Things are getting dicey in the skies above Syria as Russia continues to pound U.S.-backed rebels who are fighting ISIS as the U.S. looks to counter.

On June 16, the two sides nearly came to blows, as the Daily Beast reports:

The incident began when at least two twin-engine Su-34 bombers, some of Moscow’s most advanced warplanes, struck what the Pentagon described as a “border garrison” housing around 200 U.S.-supported rebels in At Tanf on the Syrian side of the Syria-Jordan border.

The rebels had been “conducting counter-ISIL operations in the area,” the Pentagon stated on June 18, using an alternative acronym for ISIS.

The United States and its allies in Syria clearly did not expect the air strike. The rebels in At Tanf are party to a shaky ceasefire agreement between rebel forces and the regime of Syrian president Bashar Al Assad—and, by extension, the Russian military contingent backing Al Assad. The Los Angeles Times reported that Russian planes had not previously been active over At Tanf.

The Su-34s’ initial strike wounded, and perhaps killed, some of the rebels in At Tanf.

The U.S. Navy scrambled F/A-18 fighters to intercept the Russians, the Los Angeles Times reported. The Navy has deployed two aircraft carriers to the region for strikes on ISIS. As the F/A-18s approached the Su-34s, officials with U.S. Central Command—which oversees America’s wars in the Middle East and Afghanistan—used a special hotline to contact their Russian counterparts directing Russia’s own intervention in Syria.

Arriving over At Tanf, the American pilots apparently spoke directly to the Russian aviators. “Pilots CAN communicate with one another on a communications channel set up to avoid air accidents,” Central Command confirmed in a statement to The Daily Beast.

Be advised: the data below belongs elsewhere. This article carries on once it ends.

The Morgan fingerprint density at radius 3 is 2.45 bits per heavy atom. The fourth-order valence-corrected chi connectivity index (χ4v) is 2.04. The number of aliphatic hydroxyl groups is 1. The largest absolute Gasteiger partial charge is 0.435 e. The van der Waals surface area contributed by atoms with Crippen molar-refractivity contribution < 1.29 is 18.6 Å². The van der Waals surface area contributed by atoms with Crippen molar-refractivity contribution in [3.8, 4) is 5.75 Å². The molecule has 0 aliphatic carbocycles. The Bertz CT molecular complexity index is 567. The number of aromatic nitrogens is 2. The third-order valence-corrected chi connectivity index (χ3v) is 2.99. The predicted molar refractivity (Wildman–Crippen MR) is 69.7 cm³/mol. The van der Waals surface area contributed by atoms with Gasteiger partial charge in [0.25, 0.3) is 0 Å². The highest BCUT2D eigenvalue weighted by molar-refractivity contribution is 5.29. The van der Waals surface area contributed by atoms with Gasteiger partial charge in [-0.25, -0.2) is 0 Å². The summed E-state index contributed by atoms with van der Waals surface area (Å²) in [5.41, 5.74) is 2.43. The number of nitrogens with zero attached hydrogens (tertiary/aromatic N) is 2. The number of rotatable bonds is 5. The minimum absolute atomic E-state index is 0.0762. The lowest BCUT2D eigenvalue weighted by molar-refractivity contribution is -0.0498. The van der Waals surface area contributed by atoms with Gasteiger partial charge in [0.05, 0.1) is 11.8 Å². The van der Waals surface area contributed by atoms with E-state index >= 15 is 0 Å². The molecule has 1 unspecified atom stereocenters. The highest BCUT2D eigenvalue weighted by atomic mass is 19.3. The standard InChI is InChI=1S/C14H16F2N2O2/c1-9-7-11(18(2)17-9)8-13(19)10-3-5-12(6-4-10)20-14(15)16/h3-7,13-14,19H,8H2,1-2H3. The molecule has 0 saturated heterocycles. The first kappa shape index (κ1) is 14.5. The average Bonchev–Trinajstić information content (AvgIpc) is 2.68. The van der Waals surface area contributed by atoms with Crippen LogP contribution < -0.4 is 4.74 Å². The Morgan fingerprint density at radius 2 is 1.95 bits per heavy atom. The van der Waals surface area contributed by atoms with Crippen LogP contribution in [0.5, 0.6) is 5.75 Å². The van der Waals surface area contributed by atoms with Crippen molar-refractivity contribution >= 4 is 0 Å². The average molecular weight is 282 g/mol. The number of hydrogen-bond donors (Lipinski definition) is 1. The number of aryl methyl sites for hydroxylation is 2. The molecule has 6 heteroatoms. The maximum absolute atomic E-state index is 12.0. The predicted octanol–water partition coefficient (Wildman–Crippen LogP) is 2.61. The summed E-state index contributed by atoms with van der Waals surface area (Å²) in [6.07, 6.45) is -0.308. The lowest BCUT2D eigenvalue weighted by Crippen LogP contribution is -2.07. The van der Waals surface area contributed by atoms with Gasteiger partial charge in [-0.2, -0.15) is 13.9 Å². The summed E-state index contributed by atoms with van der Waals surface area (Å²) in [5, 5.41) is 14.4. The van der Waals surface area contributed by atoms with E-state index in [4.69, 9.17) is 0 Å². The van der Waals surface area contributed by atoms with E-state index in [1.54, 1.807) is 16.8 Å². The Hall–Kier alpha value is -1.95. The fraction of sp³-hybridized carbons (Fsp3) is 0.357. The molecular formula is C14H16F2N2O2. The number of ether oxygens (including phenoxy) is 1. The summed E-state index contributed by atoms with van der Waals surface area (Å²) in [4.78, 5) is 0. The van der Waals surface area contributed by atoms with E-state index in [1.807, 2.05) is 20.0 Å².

Washington and Moscow had established the hotline as part of a so-called Safety of Flight Memorandum of Understanding that the two governments signed in October specifically in order to avoid the kind of aerial confrontation that occurred over Syria last week.

With the American jets flying close enough to visually identify the Su-34s, the Russians departed the air space over At Tanf. Some time shortly thereafter, the F/A-18s ran low on fuel and left the area in order to link up with an aerial tanker. That’s when the Su-34s reportedly returned to At Tanf—and bombed the rebels again.

According to the Los Angeles Times, the second strike killed first-responders assisting survivors of the first bombing run.

It's not known what rules of engagement American pilots are operating under over Syria, but you have to think, given the consequences, that the fighters would be allowed to open fire only under direct orders from their superiors.  If our F-18s had caught the Russians bombing the rebels, would those orders have been given? 

The day after the attack, what the Daily Beast describes as an "extraordinary" conference call was convened at the Pentagon with senior U.S. military officials and their Russian counterparts.  We can assume that the U.S. expressed its displeasure at Russian bombing anti-ISIS rebels who were also part of the ceasefire arrangement.  What the Russians replied is anyone's guess.

The Russians seem determined to force a military victory in the civil war.  That can't be done until all rebels either are dead or give up.  Moscow doesn't care who is backing the rebels and whom they are fighting.  Russia will apparently risk war with the U.S. to achieve its strategic objectives.

And since the U.S. has no discernible strategic objectives, we are stuck with reacting to Russia's aggressive moves.  The danger of overreacting isn't far away.